VA to wirelessly track hospital equipment

The Department of Veterans Affairs has awarded a contract valued at as much as $543 million to Hewlett-Packard for a wireless system to track hospital equipment. HP beat out five other vendors, including IBM, for the contract.

The VA plans to equip its 152 medical centers with the monitoring systems, which would locate equipment within a range of 1 meter and track whether devices are properly sterilized, according to Bloomberg News. The Government Accounting Office cited the problem of dirty and unsafe medical tools and equipment in a report last year, as FierceHealthIT reported. It said too often wheelchairs, surgical tools and other equipment are dirty and staff inadequately trained on disinfection procedures to prevent infections.

The system also would identify patients that may have received medical products later recalled by the U.S. Food and Drug Administration, Bloomberg reports.

The VA also wants to track patients and staff, based on ID bracelets and badges, to improve workflow, as well as monitor how often staff wash their hands, according to the article. However, unions representing the VA's 250,000 employees have raised objections to tracking staff.

Josephine Schuda, a VA spokeswoman, told Nextgov in December there are no plans to track staff, though the new contract allows the VA to "buy technology that will allow a wide range of capabilities for use over five years."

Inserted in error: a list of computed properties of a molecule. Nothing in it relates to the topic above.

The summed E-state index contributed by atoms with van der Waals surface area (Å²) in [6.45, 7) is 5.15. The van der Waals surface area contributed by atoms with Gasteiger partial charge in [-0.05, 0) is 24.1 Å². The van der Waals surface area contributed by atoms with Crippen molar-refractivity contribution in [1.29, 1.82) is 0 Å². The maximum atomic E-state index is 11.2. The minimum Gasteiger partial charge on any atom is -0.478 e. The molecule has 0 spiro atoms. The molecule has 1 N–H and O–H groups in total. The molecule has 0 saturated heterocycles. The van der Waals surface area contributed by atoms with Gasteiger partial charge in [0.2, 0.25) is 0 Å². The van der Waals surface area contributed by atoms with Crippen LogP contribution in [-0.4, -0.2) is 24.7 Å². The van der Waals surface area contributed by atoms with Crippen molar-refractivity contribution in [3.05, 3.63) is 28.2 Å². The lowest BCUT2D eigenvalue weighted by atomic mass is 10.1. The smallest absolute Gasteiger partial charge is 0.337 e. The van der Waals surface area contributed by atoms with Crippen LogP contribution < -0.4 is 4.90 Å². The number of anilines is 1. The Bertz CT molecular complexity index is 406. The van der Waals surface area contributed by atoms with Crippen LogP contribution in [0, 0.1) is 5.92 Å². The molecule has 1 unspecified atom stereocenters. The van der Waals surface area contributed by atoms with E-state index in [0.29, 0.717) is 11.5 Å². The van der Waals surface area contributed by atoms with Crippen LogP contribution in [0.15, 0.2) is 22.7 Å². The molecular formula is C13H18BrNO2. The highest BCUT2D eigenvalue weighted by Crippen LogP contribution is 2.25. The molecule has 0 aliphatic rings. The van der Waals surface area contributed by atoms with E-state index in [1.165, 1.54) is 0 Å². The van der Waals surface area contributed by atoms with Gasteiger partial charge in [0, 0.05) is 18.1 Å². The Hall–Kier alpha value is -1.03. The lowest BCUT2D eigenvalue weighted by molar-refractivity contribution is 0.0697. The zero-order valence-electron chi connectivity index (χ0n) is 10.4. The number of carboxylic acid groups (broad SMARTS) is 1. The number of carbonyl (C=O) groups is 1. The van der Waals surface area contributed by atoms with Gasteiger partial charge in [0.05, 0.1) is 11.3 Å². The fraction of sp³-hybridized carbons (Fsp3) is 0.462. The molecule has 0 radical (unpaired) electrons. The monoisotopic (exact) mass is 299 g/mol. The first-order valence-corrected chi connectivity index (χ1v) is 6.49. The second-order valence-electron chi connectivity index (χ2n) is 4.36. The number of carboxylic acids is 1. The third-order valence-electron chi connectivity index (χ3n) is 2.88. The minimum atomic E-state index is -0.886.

Bloomberg says the VA will track staff only with union approval, which doesn't sound likely.

The VA system is to tap into hospitals' Wi-Fi networks, augmented with ultrasound and infrared technology. Mary-Jean Burke, first executive vice president of the America Federation of Government Employees National Veterans Affairs Council, also told Nextgov that in her experience real-time location systems (RTLS) are ineffective because of radio interference.

Yet use of RLTS systems is growing. The global market for hardware, software and services tied to wireless asset-tracking and real-time location technology may double to $1.6 billion by 2016, according to Drew Nathanson, a vice president at VDC Research Group. The Navy, too, wants to deploy RTLS at its facilities.

An estimated 10 to 15 percent of hospitals are using RTLS, with 95 percent reporting efficiency gains, according to a survey by KLAS Research. 

To learn more:
- read the Bloomberg story
- here's the Nextgov article

Suggested Articles

Healthcare software company Phreesia closed its first day of trading as a public company Thursday about 40% above its set price.

The announcement comes on the heels of the Trump administration's effort aimed at kidney care that includes expanding access to in-home dialysis.

Technology company Philips has acquired Boston-based startup Medumo, the developer of patient navigation and engagement solutions.